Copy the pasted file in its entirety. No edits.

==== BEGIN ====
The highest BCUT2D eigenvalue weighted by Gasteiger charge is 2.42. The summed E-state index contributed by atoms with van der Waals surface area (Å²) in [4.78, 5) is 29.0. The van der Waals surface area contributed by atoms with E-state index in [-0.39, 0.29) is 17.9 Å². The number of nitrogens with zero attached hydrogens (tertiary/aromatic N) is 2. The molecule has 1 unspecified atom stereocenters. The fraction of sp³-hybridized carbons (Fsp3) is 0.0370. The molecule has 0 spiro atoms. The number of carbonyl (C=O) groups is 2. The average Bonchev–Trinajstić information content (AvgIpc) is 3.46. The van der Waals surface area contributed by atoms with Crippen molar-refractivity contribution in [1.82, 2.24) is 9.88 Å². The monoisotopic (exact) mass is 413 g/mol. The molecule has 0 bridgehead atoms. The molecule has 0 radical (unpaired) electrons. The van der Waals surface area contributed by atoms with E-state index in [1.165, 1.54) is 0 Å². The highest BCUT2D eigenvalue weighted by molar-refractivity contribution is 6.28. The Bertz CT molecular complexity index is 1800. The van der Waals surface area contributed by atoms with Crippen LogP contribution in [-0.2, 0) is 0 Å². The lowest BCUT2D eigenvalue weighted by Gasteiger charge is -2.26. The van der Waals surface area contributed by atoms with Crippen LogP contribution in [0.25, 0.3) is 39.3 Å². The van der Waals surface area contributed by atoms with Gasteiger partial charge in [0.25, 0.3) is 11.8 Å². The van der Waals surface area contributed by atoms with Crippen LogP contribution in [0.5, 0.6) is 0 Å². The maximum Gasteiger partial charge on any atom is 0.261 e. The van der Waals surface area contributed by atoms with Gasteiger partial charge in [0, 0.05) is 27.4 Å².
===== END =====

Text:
The highest BCUT2D eigenvalue weighted by Gasteiger charge is 2.42. The summed E-state index contributed by atoms with van der Waals surface area (Å²) in [4.78, 5) is 29.0. The van der Waals surface area contributed by atoms with E-state index in [-0.39, 0.29) is 17.9 Å². The number of nitrogens with zero attached hydrogens (tertiary/aromatic N) is 2. The molecule has 1 unspecified atom stereocenters. The fraction of sp³-hybridized carbons (Fsp3) is 0.0370. The molecule has 0 spiro atoms. The number of carbonyl (C=O) groups is 2. The average Bonchev–Trinajstić information content (AvgIpc) is 3.46. The van der Waals surface area contributed by atoms with Crippen molar-refractivity contribution in [1.82, 2.24) is 9.88 Å². The monoisotopic (exact) mass is 413 g/mol. The molecule has 0 bridgehead atoms. The molecule has 0 radical (unpaired) electrons. The van der Waals surface area contributed by atoms with E-state index in [1.165, 1.54) is 0 Å². The highest BCUT2D eigenvalue weighted by molar-refractivity contribution is 6.28. The Bertz CT molecular complexity index is 1800. The van der Waals surface area contributed by atoms with Crippen LogP contribution in [-0.2, 0) is 0 Å². The lowest BCUT2D eigenvalue weighted by Gasteiger charge is -2.26. The van der Waals surface area contributed by atoms with Crippen LogP contribution in [0.25, 0.3) is 39.3 Å². The van der Waals surface area contributed by atoms with Gasteiger partial charge in [0.25, 0.3) is 11.8 Å². The van der Waals surface area contributed by atoms with Crippen LogP contribution in [0.5, 0.6) is 0 Å². The maximum Gasteiger partial charge on any atom is 0.261 e. The van der Waals surface area contributed by atoms with Gasteiger partial charge in [0, 0.05) is 27.4 Å².